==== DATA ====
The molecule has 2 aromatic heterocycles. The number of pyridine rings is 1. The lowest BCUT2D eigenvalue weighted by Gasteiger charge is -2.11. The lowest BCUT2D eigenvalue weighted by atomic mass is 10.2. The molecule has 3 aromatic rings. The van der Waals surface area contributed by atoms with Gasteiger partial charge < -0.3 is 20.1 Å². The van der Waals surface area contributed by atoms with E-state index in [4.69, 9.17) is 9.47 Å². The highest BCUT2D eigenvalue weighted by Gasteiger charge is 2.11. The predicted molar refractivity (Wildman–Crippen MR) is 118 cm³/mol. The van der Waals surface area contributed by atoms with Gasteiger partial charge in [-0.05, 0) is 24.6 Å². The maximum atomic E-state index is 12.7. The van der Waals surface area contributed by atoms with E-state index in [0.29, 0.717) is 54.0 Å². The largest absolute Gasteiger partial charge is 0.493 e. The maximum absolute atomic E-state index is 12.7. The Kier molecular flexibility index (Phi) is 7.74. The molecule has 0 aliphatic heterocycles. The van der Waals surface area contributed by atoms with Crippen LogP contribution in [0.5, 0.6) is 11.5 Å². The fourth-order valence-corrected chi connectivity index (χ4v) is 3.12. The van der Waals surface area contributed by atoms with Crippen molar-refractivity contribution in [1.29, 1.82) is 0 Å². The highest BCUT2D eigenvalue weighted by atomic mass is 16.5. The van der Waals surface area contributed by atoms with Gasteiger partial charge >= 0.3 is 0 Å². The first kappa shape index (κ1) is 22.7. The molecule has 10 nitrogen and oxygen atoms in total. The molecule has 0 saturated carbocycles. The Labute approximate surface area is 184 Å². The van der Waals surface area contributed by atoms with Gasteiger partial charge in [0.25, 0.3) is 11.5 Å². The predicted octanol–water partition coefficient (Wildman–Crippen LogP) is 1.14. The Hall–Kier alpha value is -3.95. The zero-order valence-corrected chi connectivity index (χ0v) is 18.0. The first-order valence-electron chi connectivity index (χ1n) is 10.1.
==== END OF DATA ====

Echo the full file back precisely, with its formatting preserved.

The molecule has 2 aromatic heterocycles. The number of pyridine rings is 1. The lowest BCUT2D eigenvalue weighted by Gasteiger charge is -2.11. The lowest BCUT2D eigenvalue weighted by atomic mass is 10.2. The molecule has 3 aromatic rings. The van der Waals surface area contributed by atoms with Gasteiger partial charge < -0.3 is 20.1 Å². The van der Waals surface area contributed by atoms with E-state index in [4.69, 9.17) is 9.47 Å². The highest BCUT2D eigenvalue weighted by Gasteiger charge is 2.11. The predicted molar refractivity (Wildman–Crippen MR) is 118 cm³/mol. The van der Waals surface area contributed by atoms with Gasteiger partial charge in [-0.05, 0) is 24.6 Å². The maximum atomic E-state index is 12.7. The van der Waals surface area contributed by atoms with E-state index in [0.29, 0.717) is 54.0 Å². The largest absolute Gasteiger partial charge is 0.493 e. The maximum absolute atomic E-state index is 12.7. The Kier molecular flexibility index (Phi) is 7.74. The molecule has 0 aliphatic heterocycles. The van der Waals surface area contributed by atoms with Crippen LogP contribution in [0.5, 0.6) is 11.5 Å². The fourth-order valence-corrected chi connectivity index (χ4v) is 3.12. The van der Waals surface area contributed by atoms with Crippen molar-refractivity contribution in [1.29, 1.82) is 0 Å². The highest BCUT2D eigenvalue weighted by atomic mass is 16.5. The van der Waals surface area contributed by atoms with Gasteiger partial charge >= 0.3 is 0 Å². The first kappa shape index (κ1) is 22.7. The molecule has 10 nitrogen and oxygen atoms in total. The molecule has 0 saturated carbocycles. The Labute approximate surface area is 184 Å². The van der Waals surface area contributed by atoms with Gasteiger partial charge in [0.25, 0.3) is 11.5 Å². The predicted octanol–water partition coefficient (Wildman–Crippen LogP) is 1.14. The Hall–Kier alpha value is -3.95. The zero-order valence-corrected chi connectivity index (χ0v) is 18.0. The first-order valence-electron chi connectivity index (χ1n) is 10.1.